Thursday, August 14, 2014


Most stories of mystery and suspense elbow three suspects into a clamor for our attention, means, motive, and opportunity.

These suspects drive the story and our suspicions.  If all three are not present, the author will need to provide us with one or more persons of interest, all of whom had some reason to do the deed, the instrument by which the deed is executed, and a compelling reason for committing the act on which the story depends for its shape, its voice, and its resolution.

Stories other than mystery or suspense also acknowledge means, motive, and opportunity as their raison d'ĂȘtre,  a justifiable cause for arguing that all stories are mysteries-in-the-making.  

A character sets out to solve a puzzle?  Check.  Who killed Uncle Fred and why?  Double check.  What does Young Man or Young Woman wish to do as they move into adulthood?  Check.  How will the enterprising individual leave his or her home turf to find the necessary ailment to cure the ailment threatening those at home?  Check.

These scenarios are all variations of the same story, which is that of an individual seeking a solution; every protagonist has a motive.  Without motive, the protagonist, however interesting and worthwhile, is useless as a dramatic tool.  Motive is agenda.  Motive takes the character out of the shadowland of narrative, presents the character with the A-ticket to story.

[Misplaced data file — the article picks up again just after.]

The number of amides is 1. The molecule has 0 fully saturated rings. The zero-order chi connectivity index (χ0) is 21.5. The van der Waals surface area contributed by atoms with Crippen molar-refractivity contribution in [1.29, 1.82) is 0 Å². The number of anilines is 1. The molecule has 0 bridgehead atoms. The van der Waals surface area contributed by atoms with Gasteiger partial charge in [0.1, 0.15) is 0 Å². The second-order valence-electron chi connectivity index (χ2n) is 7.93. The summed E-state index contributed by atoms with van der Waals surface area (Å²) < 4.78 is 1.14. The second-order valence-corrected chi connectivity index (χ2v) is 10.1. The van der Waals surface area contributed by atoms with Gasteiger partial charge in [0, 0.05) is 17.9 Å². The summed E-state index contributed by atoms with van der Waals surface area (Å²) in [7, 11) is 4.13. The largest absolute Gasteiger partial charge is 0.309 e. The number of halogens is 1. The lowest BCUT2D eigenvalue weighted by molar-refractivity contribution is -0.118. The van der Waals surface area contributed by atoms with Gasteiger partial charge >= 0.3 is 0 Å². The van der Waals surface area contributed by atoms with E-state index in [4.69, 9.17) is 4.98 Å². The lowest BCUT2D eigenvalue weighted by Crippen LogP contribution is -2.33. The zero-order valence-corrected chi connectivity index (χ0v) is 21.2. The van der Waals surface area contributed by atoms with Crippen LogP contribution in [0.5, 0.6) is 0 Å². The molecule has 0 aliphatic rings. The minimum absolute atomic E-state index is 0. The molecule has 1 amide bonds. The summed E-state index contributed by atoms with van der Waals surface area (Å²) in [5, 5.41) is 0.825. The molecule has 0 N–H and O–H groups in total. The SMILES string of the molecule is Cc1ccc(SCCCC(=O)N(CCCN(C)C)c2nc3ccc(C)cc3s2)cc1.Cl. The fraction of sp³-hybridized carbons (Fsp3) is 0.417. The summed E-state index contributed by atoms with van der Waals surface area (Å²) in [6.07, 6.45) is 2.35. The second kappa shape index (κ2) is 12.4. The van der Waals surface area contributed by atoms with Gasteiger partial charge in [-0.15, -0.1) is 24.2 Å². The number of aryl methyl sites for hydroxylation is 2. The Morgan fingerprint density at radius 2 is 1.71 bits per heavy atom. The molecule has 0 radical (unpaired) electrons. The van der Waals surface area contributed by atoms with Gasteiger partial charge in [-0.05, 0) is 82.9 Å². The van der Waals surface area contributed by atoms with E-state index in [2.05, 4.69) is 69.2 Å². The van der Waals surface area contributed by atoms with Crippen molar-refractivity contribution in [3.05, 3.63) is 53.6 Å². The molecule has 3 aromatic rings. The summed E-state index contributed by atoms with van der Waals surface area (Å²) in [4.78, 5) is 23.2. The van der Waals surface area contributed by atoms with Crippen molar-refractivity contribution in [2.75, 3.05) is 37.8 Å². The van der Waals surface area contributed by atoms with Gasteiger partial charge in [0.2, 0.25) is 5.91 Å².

When a writer listens to motive, the agenda appears; the outline of events begins to materialize, sometimes by waking the writer up at two in the morning, thinking perhaps a splash of milk will help.  But the splash of milk sits unused in the glass when the writer begins to see through those night eyes what the story wants.

Not all stories come at such unexpected times as two in the morning, but their effect is the same.  You're given the opportunity to listen to strangers, arguing, searching for answers to problems, not always understanding one another, perhaps not even discussing the same thing, but believing they are.

These events come about at stranger times than two in the morning, having the effect on you of considering any time a strange time, causing you to realize there are two kinds of time, ordinary time and story time.  Your motivation is to produce story in what appears to be ordinary time.  Your agenda is to disrupt ordinary and/or to commemorate hidden, extraordinary things in it.

Where ever you walk these days, your attention is drawn to volunteers, weeds or plants growing where they ought not, where neither you nor anyone else would look for them.  There are those who will think of any such growths as weeds, will think anything that grows where it ought not is a weed, introducing the irony of hair growing in places where it is not expected, having abandoned growing in places where it once grew with reckless abandon.

This anomaly not only describes an aspect of your physicality, it describes your motive for writing the kinds of things you write, for looking for the kinds of things you look for, and for listening to the persons in real life and in story that you so often find yourself listening to.

There are times, in particular when you are out on your nightly walk, which often seems more like a prowl than a walk, you think you see or hear characters who remind you of things you scurry home to write about, hopeful of finding out what they and you want, wondering if there is some language of prowlers and night people that can talk to your heart.

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